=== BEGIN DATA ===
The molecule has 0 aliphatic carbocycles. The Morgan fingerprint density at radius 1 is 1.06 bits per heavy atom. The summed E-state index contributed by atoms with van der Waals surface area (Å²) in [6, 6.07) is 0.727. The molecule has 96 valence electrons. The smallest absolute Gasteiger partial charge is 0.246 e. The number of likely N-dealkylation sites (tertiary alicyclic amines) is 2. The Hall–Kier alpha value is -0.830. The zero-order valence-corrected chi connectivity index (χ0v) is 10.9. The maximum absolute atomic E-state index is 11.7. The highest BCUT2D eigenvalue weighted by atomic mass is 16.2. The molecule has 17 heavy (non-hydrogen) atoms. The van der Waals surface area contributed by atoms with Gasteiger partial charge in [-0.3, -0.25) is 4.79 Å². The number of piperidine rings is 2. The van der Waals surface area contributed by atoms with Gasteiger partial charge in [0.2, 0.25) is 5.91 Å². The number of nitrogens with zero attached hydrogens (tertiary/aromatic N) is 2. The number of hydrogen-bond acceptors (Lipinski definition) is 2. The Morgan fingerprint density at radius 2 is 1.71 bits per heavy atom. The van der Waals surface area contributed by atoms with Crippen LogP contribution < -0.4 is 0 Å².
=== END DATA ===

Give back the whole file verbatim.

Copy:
The molecule has 0 aliphatic carbocycles. The Morgan fingerprint density at radius 1 is 1.06 bits per heavy atom. The summed E-state index contributed by atoms with van der Waals surface area (Å²) in [6, 6.07) is 0.727. The molecule has 96 valence electrons. The smallest absolute Gasteiger partial charge is 0.246 e. The number of likely N-dealkylation sites (tertiary alicyclic amines) is 2. The Hall–Kier alpha value is -0.830. The zero-order valence-corrected chi connectivity index (χ0v) is 10.9. The maximum absolute atomic E-state index is 11.7. The highest BCUT2D eigenvalue weighted by atomic mass is 16.2. The molecule has 17 heavy (non-hydrogen) atoms. The van der Waals surface area contributed by atoms with Gasteiger partial charge in [-0.3, -0.25) is 4.79 Å². The number of piperidine rings is 2. The van der Waals surface area contributed by atoms with Gasteiger partial charge in [0.2, 0.25) is 5.91 Å². The number of nitrogens with zero attached hydrogens (tertiary/aromatic N) is 2. The number of hydrogen-bond acceptors (Lipinski definition) is 2. The Morgan fingerprint density at radius 2 is 1.71 bits per heavy atom. The van der Waals surface area contributed by atoms with Crippen LogP contribution < -0.4 is 0 Å².